People often debate the official start of the holiday season. Retailers begin the season of Hallowthankmas around Labor Day. Traditionalists insist the holidays start at Thanksgiving. Religious precisionists maintain that the 12 days of Christmas commence on Dec. 25.
Growing up in Georgia, however, I knew they were all wrong. The holidays officially began on Thanksgiving night at 7:28 p.m. when Rich’s lighted the Great Tree in Atlanta.
Downtown Rich’s was a magical place for children at Christmas. The multistory emporium could have doubled as Santa’s southern workshop. The storefront windows and department store counters contained the dreams of childhood. The Great Tree with its glistening, basketball-sized ornaments and brightly colored lights presided over the holiday scene.
Each December my family made the annual holiday pilgrimage to Rich’s. My sister and I craned our necks to be the first to spot the Great Tree. We stared in awe at the towering skyscrapers. After parking in a covered deck, we crossed the seven-story bridge that spanned Forsyth Street.
The Rich’s bakery alone made the trip worthwhile. The confectioners produced delectable and delightful treats. The glass shelves groaned under the weight of glazed donuts, frosted cookies, pralines, fruitcakes, pecan pies, chocolate drops, candied apples, toffee and caramel. My mother loved the fruit bars. My father and sister stuck to the chocolate eclairs. I preferred the rainbow selection of candy fruit slices.
Everyone in Atlanta knew that the one and only Santa Claus resided on the top floor of the Rich’s department store. Bolstered by a sugar high, we joined the long line meandering through the carpet department. After a two-hour wait, the final curve in the line revealed the big man himself, clothed in red velvet and ivory fur. Both naughty and nice children had exactly one minute to rapidly recite their Christmas wishes. A bright flash and exchange of cash insured the memories were forever preserved on film.
Another long line snaked its way past Santa’s live reindeer. Nameplates identified all eight of the creatures that pulled the flying sleight. Then the holiday adventure continued on Rich’s roof. Up on the rooftop, the Pink Pig ruled in all of its mechanical glory.
The Pink Pig was actually an elevated train with hot pink cars, a porcine face, and curly tail. Longtime Atlantans recall the two trams were named Priscilla and Percival. It first hung from the ceiling over the Toy Department. It later rumbled and rattled around a track on Rich’s roof. Even small children felt cramped in the cage-like compartments. Riders enjoyed a grand vista of heat ducts and air conditioning towers while circling the Great Tree.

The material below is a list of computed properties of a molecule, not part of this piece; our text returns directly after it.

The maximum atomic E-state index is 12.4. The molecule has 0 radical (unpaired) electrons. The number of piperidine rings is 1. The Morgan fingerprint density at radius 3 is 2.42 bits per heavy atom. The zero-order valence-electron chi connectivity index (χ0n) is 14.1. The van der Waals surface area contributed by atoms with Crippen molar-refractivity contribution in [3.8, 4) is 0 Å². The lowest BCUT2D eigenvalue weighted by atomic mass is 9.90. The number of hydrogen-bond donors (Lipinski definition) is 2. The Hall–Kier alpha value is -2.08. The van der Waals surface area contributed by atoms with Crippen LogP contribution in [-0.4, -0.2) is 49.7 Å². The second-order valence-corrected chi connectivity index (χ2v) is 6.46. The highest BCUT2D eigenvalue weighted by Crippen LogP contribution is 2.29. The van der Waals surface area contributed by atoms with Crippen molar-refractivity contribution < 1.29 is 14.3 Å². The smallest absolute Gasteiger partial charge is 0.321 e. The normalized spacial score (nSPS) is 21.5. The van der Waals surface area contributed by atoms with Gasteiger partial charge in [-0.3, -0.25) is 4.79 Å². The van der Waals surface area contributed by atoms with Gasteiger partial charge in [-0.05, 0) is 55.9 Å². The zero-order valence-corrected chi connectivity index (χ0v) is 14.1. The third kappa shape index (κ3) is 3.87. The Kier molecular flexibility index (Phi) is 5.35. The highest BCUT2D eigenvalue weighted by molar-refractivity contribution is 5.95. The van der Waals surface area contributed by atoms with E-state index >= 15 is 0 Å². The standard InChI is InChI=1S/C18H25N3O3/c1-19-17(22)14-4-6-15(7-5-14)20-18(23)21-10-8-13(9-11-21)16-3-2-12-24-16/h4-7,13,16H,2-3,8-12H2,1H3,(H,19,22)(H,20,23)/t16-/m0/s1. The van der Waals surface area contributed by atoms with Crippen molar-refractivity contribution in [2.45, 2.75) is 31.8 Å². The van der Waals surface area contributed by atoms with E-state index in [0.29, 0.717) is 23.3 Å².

When I describe the original Pink Pig to my children, they share a look that says “Father has lost his mind.” In comparison to today’s amusement parks, I suppose the ride does seem a bit antiquated and quaint. Perhaps my description does not capture the quintessential experience of the Pink Pig. For children of my era, however, the ride felt magical. A polar express to the North Pole could not have been any more enchanting. The next day at school I proudly wore my I Rode the Pink Pig! sticker as a fuchsia badge of courage.
The years have passed with Christmases come and gone. Downtown Rich’s has long since been demolished. The Great Tree relocated to Lenox Square in 2000. The original Pink Pig first moved to the Festival of Trees at the Atlanta World Congress. Then it retired to a sty of honor at the Atlanta History Center.
In 2003, however, the Pink Pig enjoyed a revival. A newly designed ride for a fresh generation of children now resides at Lenox Square in Buckhead. Both the young and young at heart can once again enjoy its porcine charms during the holidays. When it opened, we took our young teens to visit the Pink Pig’s latest incarnation. They sighed and dutifully climbed aboard to satisfy their father’s nostalgia.
Today our family enjoys its own holiday traditions. We continue to make memories for our children that will always remain a part of their lives. My own childhood recollections of Christmas are magical. If my daughter and son remember the past with the same sense of wonder and warmth that their father enjoys, then I’ll be tickled pink.
Dr. Bill Burch is the senior minister at First United Methodist Church of Lawrenceville. www.fumclv.org.